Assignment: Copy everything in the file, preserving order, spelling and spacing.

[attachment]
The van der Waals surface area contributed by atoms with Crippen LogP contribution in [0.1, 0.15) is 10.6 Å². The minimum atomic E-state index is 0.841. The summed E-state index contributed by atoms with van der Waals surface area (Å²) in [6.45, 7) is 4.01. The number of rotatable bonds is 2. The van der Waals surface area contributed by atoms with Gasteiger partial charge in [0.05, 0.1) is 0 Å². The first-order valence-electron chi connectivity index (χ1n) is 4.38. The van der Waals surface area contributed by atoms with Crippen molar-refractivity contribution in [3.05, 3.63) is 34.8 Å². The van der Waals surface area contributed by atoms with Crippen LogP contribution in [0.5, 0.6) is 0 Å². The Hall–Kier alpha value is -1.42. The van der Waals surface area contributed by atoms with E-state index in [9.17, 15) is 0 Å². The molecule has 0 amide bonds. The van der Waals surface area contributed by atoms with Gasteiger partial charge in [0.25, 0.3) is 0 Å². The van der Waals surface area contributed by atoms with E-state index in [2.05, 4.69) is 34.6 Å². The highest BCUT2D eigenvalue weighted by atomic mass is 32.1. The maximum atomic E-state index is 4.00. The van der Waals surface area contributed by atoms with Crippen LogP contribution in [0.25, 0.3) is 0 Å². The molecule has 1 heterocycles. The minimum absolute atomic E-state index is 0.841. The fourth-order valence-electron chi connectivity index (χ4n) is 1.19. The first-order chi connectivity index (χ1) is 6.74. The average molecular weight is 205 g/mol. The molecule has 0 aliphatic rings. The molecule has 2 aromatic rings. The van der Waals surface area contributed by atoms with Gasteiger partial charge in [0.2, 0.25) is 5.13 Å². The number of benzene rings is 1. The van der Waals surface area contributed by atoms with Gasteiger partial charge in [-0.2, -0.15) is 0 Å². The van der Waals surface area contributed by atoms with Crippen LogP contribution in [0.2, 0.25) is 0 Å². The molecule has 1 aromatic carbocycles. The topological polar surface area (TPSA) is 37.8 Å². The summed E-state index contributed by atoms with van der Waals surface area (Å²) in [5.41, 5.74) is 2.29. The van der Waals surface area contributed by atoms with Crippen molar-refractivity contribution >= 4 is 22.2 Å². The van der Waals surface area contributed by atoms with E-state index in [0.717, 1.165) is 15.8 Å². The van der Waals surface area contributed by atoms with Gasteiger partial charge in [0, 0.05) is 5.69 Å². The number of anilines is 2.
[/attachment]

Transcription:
The van der Waals surface area contributed by atoms with Crippen LogP contribution in [0.1, 0.15) is 10.6 Å². The minimum atomic E-state index is 0.841. The summed E-state index contributed by atoms with van der Waals surface area (Å²) in [6.45, 7) is 4.01. The number of rotatable bonds is 2. The van der Waals surface area contributed by atoms with Gasteiger partial charge in [0.05, 0.1) is 0 Å². The first-order valence-electron chi connectivity index (χ1n) is 4.38. The van der Waals surface area contributed by atoms with Crippen molar-refractivity contribution in [3.05, 3.63) is 34.8 Å². The van der Waals surface area contributed by atoms with Crippen LogP contribution in [0.5, 0.6) is 0 Å². The Hall–Kier alpha value is -1.42. The van der Waals surface area contributed by atoms with E-state index in [9.17, 15) is 0 Å². The molecule has 0 amide bonds. The van der Waals surface area contributed by atoms with Gasteiger partial charge in [0.25, 0.3) is 0 Å². The van der Waals surface area contributed by atoms with E-state index in [2.05, 4.69) is 34.6 Å². The highest BCUT2D eigenvalue weighted by atomic mass is 32.1. The maximum atomic E-state index is 4.00. The van der Waals surface area contributed by atoms with Crippen LogP contribution in [0.25, 0.3) is 0 Å². The molecule has 1 heterocycles. The minimum absolute atomic E-state index is 0.841. The fourth-order valence-electron chi connectivity index (χ4n) is 1.19. The first-order chi connectivity index (χ1) is 6.74. The average molecular weight is 205 g/mol. The molecule has 0 aliphatic rings. The molecule has 2 aromatic rings. The van der Waals surface area contributed by atoms with Gasteiger partial charge in [0.2, 0.25) is 5.13 Å². The number of benzene rings is 1. The van der Waals surface area contributed by atoms with Gasteiger partial charge in [-0.2, -0.15) is 0 Å². The van der Waals surface area contributed by atoms with Crippen LogP contribution in [0.2, 0.25) is 0 Å². The molecule has 1 aromatic carbocycles. The topological polar surface area (TPSA) is 37.8 Å². The summed E-state index contributed by atoms with van der Waals surface area (Å²) in [5.41, 5.74) is 2.29. The van der Waals surface area contributed by atoms with Crippen molar-refractivity contribution >= 4 is 22.2 Å². The van der Waals surface area contributed by atoms with E-state index in [0.717, 1.165) is 15.8 Å². The van der Waals surface area contributed by atoms with Gasteiger partial charge in [0, 0.05) is 5.69 Å². The number of anilines is 2.